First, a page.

“While it would be impossible to get everyone who has made an impact in a room,” he said, “I think we were lucky to have the lineup we did, and we are all looking forward to more projects like this. Everyone came from different facets of the literary community with the common bond of military service. Leo and David have each built a catalog of poetry, memoir, and fiction, while Marty has shined most in nonfiction and journalism. Graham represented the academic community very well, and all of them together gave perspective on each topic that reflected their diverse experiences to date.”

This same cast of characters was generally continued throughout the series. However, there are a few more special guests.

There were many highlights in the first chapter, including Skovlund’s revelation that he routinely eavesdrops on conversations in the grocery store line to learn how to write authentic dialogue. Jenkins suggests that the best way to write about a fictional character’s hangover is to tie one on the night before and experience the painful consequences firsthand.

war & literature series, dead reckoning collective literary roundtable

The War & Literature series was filmed at the Denton County Brewing Co. in Texas. Photo courtesy of Dead Reckoning Collective.

Since posting chapter 1, DRC has dropped the remaining episodes: “Revision & Publication,” “The Journey,” “Archetypes,” and “Inspiration.” Carroll chose these topics because they were common threads in recent conversations with friends and colleagues. While the topics themselves seemed important, he also wanted to make sure the conversation within each one flowed naturally.

Carroll says the initial War & Literature series is only the beginning.

“I’d love to see [...] future projects come across people’s screens as easily as possible, on the biggest platforms available,” he said. “We just have to figure out what all of that entails. And we will. I am very pleased with how this turned out and the reception it has received. We learned a lot from it, both pre- and post-production. Our presence on YouTube is only going to grow, ideally a video a week. With that being said, we will continue these roundtable discussions when an opportunity presents itself, with the topic being dependent on the people. Once the world settles down, we will be hosting more events, which will allow us to get with more people creating those opportunities. In the meantime, we are working with a select few individuals on creating a webinar series.”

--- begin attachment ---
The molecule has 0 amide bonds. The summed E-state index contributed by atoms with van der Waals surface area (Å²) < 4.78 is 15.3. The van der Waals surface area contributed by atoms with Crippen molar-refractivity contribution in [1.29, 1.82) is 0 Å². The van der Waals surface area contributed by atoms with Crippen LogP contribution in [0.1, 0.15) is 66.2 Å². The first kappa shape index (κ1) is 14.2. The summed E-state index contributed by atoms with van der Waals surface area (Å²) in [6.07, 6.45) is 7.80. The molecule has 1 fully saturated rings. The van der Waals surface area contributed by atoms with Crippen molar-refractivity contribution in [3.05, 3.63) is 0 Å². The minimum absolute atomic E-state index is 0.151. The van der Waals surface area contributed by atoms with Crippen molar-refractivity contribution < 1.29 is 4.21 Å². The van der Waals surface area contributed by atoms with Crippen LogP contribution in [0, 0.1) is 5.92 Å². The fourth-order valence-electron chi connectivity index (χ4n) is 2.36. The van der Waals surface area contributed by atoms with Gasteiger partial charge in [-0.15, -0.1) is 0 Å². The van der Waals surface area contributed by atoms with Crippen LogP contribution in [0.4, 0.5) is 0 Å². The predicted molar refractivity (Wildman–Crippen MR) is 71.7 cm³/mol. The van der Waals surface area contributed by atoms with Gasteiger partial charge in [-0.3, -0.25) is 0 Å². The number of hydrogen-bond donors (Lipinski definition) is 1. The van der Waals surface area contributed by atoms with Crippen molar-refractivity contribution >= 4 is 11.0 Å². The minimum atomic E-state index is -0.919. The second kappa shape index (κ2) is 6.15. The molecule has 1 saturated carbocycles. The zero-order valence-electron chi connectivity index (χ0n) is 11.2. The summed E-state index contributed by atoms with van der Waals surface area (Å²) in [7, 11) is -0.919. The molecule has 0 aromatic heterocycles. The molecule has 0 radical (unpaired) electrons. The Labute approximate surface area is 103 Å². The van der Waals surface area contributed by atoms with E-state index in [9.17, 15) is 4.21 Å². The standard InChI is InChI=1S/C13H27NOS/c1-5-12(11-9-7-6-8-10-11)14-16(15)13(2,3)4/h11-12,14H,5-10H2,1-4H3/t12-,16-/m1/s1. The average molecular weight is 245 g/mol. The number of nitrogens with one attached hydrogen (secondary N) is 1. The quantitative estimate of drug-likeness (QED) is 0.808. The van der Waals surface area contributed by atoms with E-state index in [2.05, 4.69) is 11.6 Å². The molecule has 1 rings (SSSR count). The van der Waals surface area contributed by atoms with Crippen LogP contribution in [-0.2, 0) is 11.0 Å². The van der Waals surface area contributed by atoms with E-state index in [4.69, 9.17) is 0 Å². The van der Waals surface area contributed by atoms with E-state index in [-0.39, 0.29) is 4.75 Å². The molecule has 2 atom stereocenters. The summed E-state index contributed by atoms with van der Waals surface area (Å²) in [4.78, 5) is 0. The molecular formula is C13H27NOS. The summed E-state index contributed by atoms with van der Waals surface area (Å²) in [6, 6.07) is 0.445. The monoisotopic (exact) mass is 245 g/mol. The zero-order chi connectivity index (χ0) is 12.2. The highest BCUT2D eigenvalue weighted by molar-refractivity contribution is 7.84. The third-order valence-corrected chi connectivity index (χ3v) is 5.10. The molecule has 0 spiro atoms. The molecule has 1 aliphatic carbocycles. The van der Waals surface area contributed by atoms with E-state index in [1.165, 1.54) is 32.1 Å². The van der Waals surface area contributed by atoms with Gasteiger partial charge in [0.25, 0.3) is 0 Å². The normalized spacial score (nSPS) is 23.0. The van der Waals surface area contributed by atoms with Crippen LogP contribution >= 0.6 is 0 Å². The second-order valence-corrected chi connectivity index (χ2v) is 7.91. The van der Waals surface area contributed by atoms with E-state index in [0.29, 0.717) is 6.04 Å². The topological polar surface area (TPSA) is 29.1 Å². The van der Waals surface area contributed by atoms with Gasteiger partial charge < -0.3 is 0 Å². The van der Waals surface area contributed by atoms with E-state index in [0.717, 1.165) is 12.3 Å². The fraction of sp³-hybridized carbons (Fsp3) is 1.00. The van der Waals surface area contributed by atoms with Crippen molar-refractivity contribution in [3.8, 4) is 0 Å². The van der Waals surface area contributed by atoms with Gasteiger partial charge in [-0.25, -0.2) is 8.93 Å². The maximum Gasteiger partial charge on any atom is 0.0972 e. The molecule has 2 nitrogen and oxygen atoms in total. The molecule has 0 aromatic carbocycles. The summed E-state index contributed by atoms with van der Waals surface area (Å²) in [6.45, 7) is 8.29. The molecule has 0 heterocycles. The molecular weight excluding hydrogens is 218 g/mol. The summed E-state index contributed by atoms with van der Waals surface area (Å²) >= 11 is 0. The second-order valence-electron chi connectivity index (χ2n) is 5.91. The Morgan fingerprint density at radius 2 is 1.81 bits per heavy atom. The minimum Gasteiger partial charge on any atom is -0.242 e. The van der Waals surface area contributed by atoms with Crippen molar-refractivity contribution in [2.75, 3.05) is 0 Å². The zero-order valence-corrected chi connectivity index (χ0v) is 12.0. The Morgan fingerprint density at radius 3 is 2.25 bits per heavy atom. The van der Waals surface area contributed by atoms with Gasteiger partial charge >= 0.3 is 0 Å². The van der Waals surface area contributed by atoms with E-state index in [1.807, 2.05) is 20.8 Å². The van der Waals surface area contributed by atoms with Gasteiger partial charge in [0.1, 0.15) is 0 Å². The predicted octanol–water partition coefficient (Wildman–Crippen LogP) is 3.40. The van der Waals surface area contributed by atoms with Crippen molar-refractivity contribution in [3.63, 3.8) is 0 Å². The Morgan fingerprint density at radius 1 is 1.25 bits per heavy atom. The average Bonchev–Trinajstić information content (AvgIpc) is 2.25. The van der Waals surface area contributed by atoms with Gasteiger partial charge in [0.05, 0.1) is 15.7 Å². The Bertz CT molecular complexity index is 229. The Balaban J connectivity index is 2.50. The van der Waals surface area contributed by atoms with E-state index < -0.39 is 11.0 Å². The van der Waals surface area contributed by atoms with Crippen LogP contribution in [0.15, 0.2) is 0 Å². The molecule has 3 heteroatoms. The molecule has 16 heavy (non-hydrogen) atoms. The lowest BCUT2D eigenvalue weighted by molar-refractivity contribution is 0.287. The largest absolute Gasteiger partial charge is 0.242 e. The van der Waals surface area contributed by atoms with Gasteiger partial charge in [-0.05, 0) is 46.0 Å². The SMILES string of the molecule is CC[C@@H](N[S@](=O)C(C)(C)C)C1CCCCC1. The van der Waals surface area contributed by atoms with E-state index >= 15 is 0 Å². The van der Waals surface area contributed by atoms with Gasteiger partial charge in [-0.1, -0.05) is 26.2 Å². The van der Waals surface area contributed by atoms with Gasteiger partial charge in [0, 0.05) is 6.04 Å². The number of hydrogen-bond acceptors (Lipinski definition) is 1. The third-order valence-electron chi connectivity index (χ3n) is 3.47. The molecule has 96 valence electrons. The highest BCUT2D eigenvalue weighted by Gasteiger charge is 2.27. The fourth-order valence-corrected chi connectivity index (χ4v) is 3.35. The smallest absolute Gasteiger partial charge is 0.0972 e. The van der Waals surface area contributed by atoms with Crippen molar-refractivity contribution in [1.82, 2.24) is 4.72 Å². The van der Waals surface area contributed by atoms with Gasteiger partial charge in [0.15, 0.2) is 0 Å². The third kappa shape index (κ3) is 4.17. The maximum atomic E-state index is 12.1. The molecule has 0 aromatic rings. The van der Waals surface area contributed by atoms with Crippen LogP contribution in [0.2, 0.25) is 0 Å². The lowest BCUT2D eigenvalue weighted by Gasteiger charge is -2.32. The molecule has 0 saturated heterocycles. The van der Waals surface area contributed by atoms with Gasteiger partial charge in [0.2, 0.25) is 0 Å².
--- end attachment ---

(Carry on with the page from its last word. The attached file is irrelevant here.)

Most scholars and experts agree that you can only teach someone so much about the mechanics of writing — you either have it or you don’t.

“Unfortunately,” Carroll admitted, “that’s kind of a kick in the balls. But later on in the series, Graham talks about within his teaching career how cautious he is in what he tells his students, and he gives an example of a Pulitzer Prize winner saying he was told he’d never be able to write. I don’t think anybody should be so declarative in their opinions.”

Read Next: How 1985’s ‘Bloods: Black Veterans in Vietnam, An Oral History’ Relates to Our Current Wars

Tim Cooper is a contributing writer for Coffee or Die and has been a freelance writer for more than 20 years. He is also a certified firearms instructor and soon-to-be-famous recording artist with Fat Chance Records. When Tim is not traveling the world on assignment, which is actually more often than not, you will probably find him at a nearby shooting range or sitting behind a drum kit, staring at his bandmates in bewilderment.